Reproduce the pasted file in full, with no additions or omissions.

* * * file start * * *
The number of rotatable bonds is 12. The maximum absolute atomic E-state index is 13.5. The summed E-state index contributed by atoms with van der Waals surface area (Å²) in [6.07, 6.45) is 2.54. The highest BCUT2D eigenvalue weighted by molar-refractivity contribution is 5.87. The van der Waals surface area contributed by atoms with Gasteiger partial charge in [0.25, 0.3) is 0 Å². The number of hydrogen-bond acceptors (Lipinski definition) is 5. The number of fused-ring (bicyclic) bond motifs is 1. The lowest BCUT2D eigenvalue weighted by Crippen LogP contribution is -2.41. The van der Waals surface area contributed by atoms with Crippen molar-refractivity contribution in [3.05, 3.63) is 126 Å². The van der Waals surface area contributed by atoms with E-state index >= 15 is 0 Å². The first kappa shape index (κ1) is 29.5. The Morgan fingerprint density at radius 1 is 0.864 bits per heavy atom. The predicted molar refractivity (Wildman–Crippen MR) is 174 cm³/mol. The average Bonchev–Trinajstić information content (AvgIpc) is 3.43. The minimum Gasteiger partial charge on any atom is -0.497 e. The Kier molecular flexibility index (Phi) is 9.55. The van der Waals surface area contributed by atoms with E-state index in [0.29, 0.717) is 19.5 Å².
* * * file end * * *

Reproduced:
The number of rotatable bonds is 12. The maximum absolute atomic E-state index is 13.5. The summed E-state index contributed by atoms with van der Waals surface area (Å²) in [6.07, 6.45) is 2.54. The highest BCUT2D eigenvalue weighted by molar-refractivity contribution is 5.87. The van der Waals surface area contributed by atoms with Gasteiger partial charge in [0.25, 0.3) is 0 Å². The number of hydrogen-bond acceptors (Lipinski definition) is 5. The number of fused-ring (bicyclic) bond motifs is 1. The lowest BCUT2D eigenvalue weighted by Crippen LogP contribution is -2.41. The van der Waals surface area contributed by atoms with Crippen molar-refractivity contribution in [3.05, 3.63) is 126 Å². The van der Waals surface area contributed by atoms with E-state index >= 15 is 0 Å². The first kappa shape index (κ1) is 29.5. The Morgan fingerprint density at radius 1 is 0.864 bits per heavy atom. The predicted molar refractivity (Wildman–Crippen MR) is 174 cm³/mol. The average Bonchev–Trinajstić information content (AvgIpc) is 3.43. The minimum Gasteiger partial charge on any atom is -0.497 e. The Kier molecular flexibility index (Phi) is 9.55. The van der Waals surface area contributed by atoms with E-state index in [0.29, 0.717) is 19.5 Å².